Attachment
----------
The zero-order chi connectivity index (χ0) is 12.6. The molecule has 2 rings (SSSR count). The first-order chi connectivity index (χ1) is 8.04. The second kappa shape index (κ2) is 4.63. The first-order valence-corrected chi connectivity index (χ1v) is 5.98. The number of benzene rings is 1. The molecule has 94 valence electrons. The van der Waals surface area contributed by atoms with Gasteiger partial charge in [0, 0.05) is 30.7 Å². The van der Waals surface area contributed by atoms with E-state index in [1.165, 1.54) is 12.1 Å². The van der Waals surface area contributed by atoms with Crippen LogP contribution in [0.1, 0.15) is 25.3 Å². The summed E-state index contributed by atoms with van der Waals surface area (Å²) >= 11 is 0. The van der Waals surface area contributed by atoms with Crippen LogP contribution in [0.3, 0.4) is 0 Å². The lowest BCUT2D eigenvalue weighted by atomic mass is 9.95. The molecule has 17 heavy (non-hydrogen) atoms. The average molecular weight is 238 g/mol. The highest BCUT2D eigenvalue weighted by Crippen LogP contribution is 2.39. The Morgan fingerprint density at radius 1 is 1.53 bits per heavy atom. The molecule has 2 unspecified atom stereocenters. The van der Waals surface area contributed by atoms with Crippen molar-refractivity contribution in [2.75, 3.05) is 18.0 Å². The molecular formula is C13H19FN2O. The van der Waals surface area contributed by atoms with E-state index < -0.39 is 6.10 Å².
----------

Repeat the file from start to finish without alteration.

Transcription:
The zero-order chi connectivity index (χ0) is 12.6. The molecule has 2 rings (SSSR count). The first-order chi connectivity index (χ1) is 8.04. The second kappa shape index (κ2) is 4.63. The first-order valence-corrected chi connectivity index (χ1v) is 5.98. The number of benzene rings is 1. The molecule has 94 valence electrons. The van der Waals surface area contributed by atoms with Gasteiger partial charge in [0, 0.05) is 30.7 Å². The van der Waals surface area contributed by atoms with E-state index in [1.165, 1.54) is 12.1 Å². The van der Waals surface area contributed by atoms with Crippen LogP contribution in [0.1, 0.15) is 25.3 Å². The summed E-state index contributed by atoms with van der Waals surface area (Å²) >= 11 is 0. The van der Waals surface area contributed by atoms with Crippen LogP contribution in [0.3, 0.4) is 0 Å². The lowest BCUT2D eigenvalue weighted by atomic mass is 9.95. The molecule has 17 heavy (non-hydrogen) atoms. The average molecular weight is 238 g/mol. The highest BCUT2D eigenvalue weighted by Crippen LogP contribution is 2.39. The Morgan fingerprint density at radius 1 is 1.53 bits per heavy atom. The molecule has 2 unspecified atom stereocenters. The van der Waals surface area contributed by atoms with Crippen molar-refractivity contribution in [2.75, 3.05) is 18.0 Å². The molecular formula is C13H19FN2O. The van der Waals surface area contributed by atoms with E-state index < -0.39 is 6.10 Å².